GNFAC Avalanche Forecast for Mon Feb 3, 2020

Not the Current Forecast

Good Morning. This is Alex Marienthal with the Gallatin National Forest Avalanche Forecast on Monday, February 3rd at 7:00 a.m. Today’s forecast is sponsored by Grizzly Outfitters and Highline Partners. This forecast does not apply to operating ski areas.

Mountain Weather

Snow started yesterday morning and dropped 14” in the Bridger Range and 7-10” elsewhere. Overnight, wind shifted east-northeast at 5-15 mph with gusts of 20-30 mph. In the Bridger Range east wind is 15-25 mph with gusts to 50 mph. This morning temperatures are single digits to low teens F and today will reach mid-teens F. Wind will remain 15-30 mph out of the east-northeast and decrease to 5-15 mph this afternoon. Snow showers taper with a couple more inches this morning followed by partly sunny skies this afternoon.

Snowpack and Avalanche Discussion

Since yesterday morning the Bridger Range received 14” of snow equal to 1.4” of snow water equivalent (SWE). Strong east wind drifted snow into thicker slabs that are easy to trigger. These slabs formed in less common locations, like along west facing ridgelines or upslope of rolling terrain on east aspects. Today avoid wind loaded slopes where natural avalanches are possible and human triggered avalanches are likely.

Yesterday Doug skied in the northern Bridger Range and didn’t see signs of instability in the new snow, but skied conservative terrain due to the rapid, heavy load (video). He is tired of talking about sugary snow at the ground, but continues to remind us it makes larger avalanches possible. Remain diligent and avoid slopes where this weak layer is suspect.

On Mt. Ellis weak sugary snow makes up most of the shallow snowpack (videophoto). The northern Gallatin Range received about half as much snow as the Bridgers (9”=0.6” SWE) and in Hyalite avalanches are not as likely, but still possible. However, on Mt. Ellis the weak snowpack makes larger avalanches likely where new snow is drifted into thicker slabs. Today avalanche danger is CONSIDERABLE on wind loaded slopes and MODERATE on other slopes.

Near Big Sky, West Yellowstone and Cooke City the mountains received 7-10” of snow equal to 0.4-0.8” of SWE. Avalanches are possible to trigger, especially where east wind grew fresh wind slabs. On non-wind loaded steep slopes dry loose avalanches and slabs of new snow are possible to trigger. On Thursday near Cooke City I triggered a fresh wind slab, similar to what is possible today (details and media). Watch for cracking of the snow surface around your skis as a sign new snow or drifts are unstable.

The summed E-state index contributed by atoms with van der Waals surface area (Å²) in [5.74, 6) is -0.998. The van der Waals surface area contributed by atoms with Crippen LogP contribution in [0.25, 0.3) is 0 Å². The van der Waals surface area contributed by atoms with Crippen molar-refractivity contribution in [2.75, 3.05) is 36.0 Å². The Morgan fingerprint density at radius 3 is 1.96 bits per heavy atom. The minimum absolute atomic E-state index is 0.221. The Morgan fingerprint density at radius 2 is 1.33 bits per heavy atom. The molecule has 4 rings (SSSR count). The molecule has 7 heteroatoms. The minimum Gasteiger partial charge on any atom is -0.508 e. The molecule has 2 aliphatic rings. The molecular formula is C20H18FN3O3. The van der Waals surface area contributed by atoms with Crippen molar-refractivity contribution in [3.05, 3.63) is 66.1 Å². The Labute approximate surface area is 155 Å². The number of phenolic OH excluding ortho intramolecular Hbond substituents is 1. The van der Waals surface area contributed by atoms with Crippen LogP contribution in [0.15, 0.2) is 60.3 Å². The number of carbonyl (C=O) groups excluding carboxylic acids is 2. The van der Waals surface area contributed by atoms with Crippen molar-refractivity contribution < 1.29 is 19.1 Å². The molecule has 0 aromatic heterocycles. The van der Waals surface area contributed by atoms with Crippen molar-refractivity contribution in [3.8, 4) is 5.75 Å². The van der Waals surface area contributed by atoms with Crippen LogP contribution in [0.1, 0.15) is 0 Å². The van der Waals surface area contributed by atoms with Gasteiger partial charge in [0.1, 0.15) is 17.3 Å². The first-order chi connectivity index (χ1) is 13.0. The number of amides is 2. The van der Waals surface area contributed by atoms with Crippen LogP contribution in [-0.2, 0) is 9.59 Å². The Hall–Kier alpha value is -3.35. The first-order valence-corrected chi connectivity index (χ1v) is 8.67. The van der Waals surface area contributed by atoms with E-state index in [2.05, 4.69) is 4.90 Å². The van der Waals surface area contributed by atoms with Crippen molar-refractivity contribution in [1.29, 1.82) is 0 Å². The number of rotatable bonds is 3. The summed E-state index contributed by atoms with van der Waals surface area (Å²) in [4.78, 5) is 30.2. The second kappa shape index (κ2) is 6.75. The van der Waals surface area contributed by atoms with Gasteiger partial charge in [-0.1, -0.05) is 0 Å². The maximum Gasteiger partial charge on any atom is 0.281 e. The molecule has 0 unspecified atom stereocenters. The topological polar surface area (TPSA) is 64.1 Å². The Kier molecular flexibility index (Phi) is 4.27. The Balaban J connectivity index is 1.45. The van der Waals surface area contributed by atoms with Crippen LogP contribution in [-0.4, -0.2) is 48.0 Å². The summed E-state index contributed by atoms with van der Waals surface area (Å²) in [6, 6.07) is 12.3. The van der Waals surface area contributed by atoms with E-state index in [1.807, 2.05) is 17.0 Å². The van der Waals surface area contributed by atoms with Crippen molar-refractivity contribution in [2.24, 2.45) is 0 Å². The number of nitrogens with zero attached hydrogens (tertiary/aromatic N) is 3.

A less likely, but higher consequence avalanche can break deeper and wider on sugary weak layers near the base of the snowpack (photo). Ian discusses this problem in his recent video from Lionhead. Dave was in Cooke City over the weekend and found unstable test results on this layer, and his video shows the thick, heavy slab that could break. On Saturday near Big Sky a cornice fall triggered a deep avalanche (details and photo), and in the southern Madison Range a snowmobiler triggered a deep and wide avalanche, and luckily was not caught (details and photo).

Be extra cautious of wind loaded slopes, and carefully evaluate the snowpack and terrain before riding any steep slope. Avalanches are possible to trigger and the avalanche danger is rated MODERATE.

If you get out, please send us your observations no matter how brief. You can fill out an observation form, email us (, leave a VM at 406-587-6984, or Instagram (#gnfacobs).

Thank You, King and Queen of the Ridge Hikers!

Thanks to the 52 hikers and 9 Teams who rallied their supporters and fundraised for the event. "Strange Cattle of Map Brewing" raised the most money and Mountain Project hiked the most. New Age Artisans and Highline Partners rallied together for the second most hikes. The entire board of the Friends of the Avalanche Center and the avalanche forecasters thank you!

Upcoming Avalanche Education and Events

Our education calendar is full of awareness lectures and field courses. Check it out and plan to attend one or two: Events and Education Calendar.


Every Friday and Saturday, Snowpack Update and Rescue Training. Friday, 6:30-7:30 p.m. at the Soda Butte Lodge. Saturday anytime between 10-2 @ Round Lake.


February 4, Sidecountry Avalanche Awareness. 6-7 p.m. at the Story Mill Community Center.

February 5, Women’s Specific Avalanche Awareness. 6-7 p.m. at REI.

February 7, Companion Rescue Clinic, 6 - 8 pm at REI followed by a field day February 8. More info and Register Here.

February 10, 1-hr Avalanche Awareness. 5:30 p.m. at Gallatin Valley YMCA.


February 8, 1-hr Avalanche Awareness, 7-8 p.m. at West Yellowstone Holiday Inn.

The Last Word

See our mid-season snowpack summary for a review of the deep slab avalanche problem and general (conservative) travel advice.

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